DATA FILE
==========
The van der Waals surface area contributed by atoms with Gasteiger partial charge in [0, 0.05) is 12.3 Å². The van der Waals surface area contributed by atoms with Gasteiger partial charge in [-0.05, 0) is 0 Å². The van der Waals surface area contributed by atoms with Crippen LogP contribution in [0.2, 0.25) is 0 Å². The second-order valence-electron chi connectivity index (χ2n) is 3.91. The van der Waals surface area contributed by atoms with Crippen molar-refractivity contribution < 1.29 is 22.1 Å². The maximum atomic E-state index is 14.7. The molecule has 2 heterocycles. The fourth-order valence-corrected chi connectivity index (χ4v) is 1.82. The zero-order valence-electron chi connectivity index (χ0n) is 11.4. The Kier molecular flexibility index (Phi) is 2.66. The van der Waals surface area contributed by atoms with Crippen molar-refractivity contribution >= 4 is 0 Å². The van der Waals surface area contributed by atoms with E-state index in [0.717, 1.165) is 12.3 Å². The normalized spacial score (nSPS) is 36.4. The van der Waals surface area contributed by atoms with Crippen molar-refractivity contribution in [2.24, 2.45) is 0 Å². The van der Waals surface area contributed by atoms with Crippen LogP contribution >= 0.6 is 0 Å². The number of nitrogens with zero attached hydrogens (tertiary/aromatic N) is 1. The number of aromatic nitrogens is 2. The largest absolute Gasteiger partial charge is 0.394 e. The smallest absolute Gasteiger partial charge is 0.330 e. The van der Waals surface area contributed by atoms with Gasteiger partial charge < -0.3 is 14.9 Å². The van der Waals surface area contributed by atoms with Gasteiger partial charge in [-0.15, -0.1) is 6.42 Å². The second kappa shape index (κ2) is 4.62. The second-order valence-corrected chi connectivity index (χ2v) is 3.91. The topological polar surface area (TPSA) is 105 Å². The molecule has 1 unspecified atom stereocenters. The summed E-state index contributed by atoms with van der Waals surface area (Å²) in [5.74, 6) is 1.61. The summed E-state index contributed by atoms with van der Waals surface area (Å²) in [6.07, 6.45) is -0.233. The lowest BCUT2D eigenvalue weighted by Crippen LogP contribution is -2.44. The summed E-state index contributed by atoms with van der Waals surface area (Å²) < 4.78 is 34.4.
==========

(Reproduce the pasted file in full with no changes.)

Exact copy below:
The van der Waals surface area contributed by atoms with Gasteiger partial charge in [0, 0.05) is 12.3 Å². The van der Waals surface area contributed by atoms with Gasteiger partial charge in [-0.05, 0) is 0 Å². The van der Waals surface area contributed by atoms with Crippen LogP contribution in [0.2, 0.25) is 0 Å². The second-order valence-electron chi connectivity index (χ2n) is 3.91. The van der Waals surface area contributed by atoms with Crippen molar-refractivity contribution < 1.29 is 22.1 Å². The maximum atomic E-state index is 14.7. The molecule has 2 heterocycles. The fourth-order valence-corrected chi connectivity index (χ4v) is 1.82. The zero-order valence-electron chi connectivity index (χ0n) is 11.4. The Kier molecular flexibility index (Phi) is 2.66. The van der Waals surface area contributed by atoms with Crippen molar-refractivity contribution >= 4 is 0 Å². The van der Waals surface area contributed by atoms with E-state index in [0.717, 1.165) is 12.3 Å². The normalized spacial score (nSPS) is 36.4. The van der Waals surface area contributed by atoms with Crippen molar-refractivity contribution in [2.24, 2.45) is 0 Å². The van der Waals surface area contributed by atoms with Crippen LogP contribution >= 0.6 is 0 Å². The number of nitrogens with zero attached hydrogens (tertiary/aromatic N) is 1. The number of aromatic nitrogens is 2. The largest absolute Gasteiger partial charge is 0.394 e. The smallest absolute Gasteiger partial charge is 0.330 e. The van der Waals surface area contributed by atoms with Gasteiger partial charge < -0.3 is 14.9 Å². The van der Waals surface area contributed by atoms with Gasteiger partial charge in [-0.15, -0.1) is 6.42 Å². The second kappa shape index (κ2) is 4.62. The second-order valence-corrected chi connectivity index (χ2v) is 3.91. The topological polar surface area (TPSA) is 105 Å². The molecule has 1 unspecified atom stereocenters. The summed E-state index contributed by atoms with van der Waals surface area (Å²) in [5.74, 6) is 1.61. The summed E-state index contributed by atoms with van der Waals surface area (Å²) in [6.07, 6.45) is -0.233. The lowest BCUT2D eigenvalue weighted by Crippen LogP contribution is -2.44. The summed E-state index contributed by atoms with van der Waals surface area (Å²) < 4.78 is 34.4.